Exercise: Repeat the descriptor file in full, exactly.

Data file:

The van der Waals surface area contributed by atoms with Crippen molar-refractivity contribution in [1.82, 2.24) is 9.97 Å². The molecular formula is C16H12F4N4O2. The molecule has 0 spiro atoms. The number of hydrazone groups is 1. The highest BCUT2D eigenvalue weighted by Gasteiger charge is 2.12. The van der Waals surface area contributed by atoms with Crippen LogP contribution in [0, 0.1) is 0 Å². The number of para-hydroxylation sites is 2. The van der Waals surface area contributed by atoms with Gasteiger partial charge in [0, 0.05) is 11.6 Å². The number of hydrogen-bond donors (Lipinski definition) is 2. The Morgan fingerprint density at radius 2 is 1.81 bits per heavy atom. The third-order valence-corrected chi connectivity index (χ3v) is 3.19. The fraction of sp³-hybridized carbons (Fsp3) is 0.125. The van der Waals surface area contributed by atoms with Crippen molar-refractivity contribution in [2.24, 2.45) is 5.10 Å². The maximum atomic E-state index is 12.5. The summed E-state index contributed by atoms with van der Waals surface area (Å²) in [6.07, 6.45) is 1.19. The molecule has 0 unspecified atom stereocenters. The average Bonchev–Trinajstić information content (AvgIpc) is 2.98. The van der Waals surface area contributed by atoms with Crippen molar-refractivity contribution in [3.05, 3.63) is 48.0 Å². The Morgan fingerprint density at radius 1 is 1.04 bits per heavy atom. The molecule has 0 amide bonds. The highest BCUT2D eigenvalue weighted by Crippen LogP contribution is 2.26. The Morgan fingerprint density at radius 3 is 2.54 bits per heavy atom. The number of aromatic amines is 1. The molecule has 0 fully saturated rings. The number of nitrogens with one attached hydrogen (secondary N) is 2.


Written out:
The van der Waals surface area contributed by atoms with Crippen molar-refractivity contribution in [1.82, 2.24) is 9.97 Å². The molecular formula is C16H12F4N4O2. The molecule has 0 spiro atoms. The number of hydrazone groups is 1. The highest BCUT2D eigenvalue weighted by Gasteiger charge is 2.12. The van der Waals surface area contributed by atoms with Crippen LogP contribution in [0, 0.1) is 0 Å². The number of para-hydroxylation sites is 2. The van der Waals surface area contributed by atoms with Gasteiger partial charge in [0, 0.05) is 11.6 Å². The number of hydrogen-bond donors (Lipinski definition) is 2. The Morgan fingerprint density at radius 2 is 1.81 bits per heavy atom. The third-order valence-corrected chi connectivity index (χ3v) is 3.19. The fraction of sp³-hybridized carbons (Fsp3) is 0.125. The van der Waals surface area contributed by atoms with Crippen molar-refractivity contribution in [2.24, 2.45) is 5.10 Å². The maximum atomic E-state index is 12.5. The summed E-state index contributed by atoms with van der Waals surface area (Å²) in [6.07, 6.45) is 1.19. The molecule has 0 unspecified atom stereocenters. The average Bonchev–Trinajstić information content (AvgIpc) is 2.98. The van der Waals surface area contributed by atoms with Crippen molar-refractivity contribution in [3.05, 3.63) is 48.0 Å². The Morgan fingerprint density at radius 1 is 1.04 bits per heavy atom. The molecule has 0 amide bonds. The highest BCUT2D eigenvalue weighted by Crippen LogP contribution is 2.26. The Morgan fingerprint density at radius 3 is 2.54 bits per heavy atom. The number of aromatic amines is 1. The molecule has 0 fully saturated rings. The number of nitrogens with one attached hydrogen (secondary N) is 2.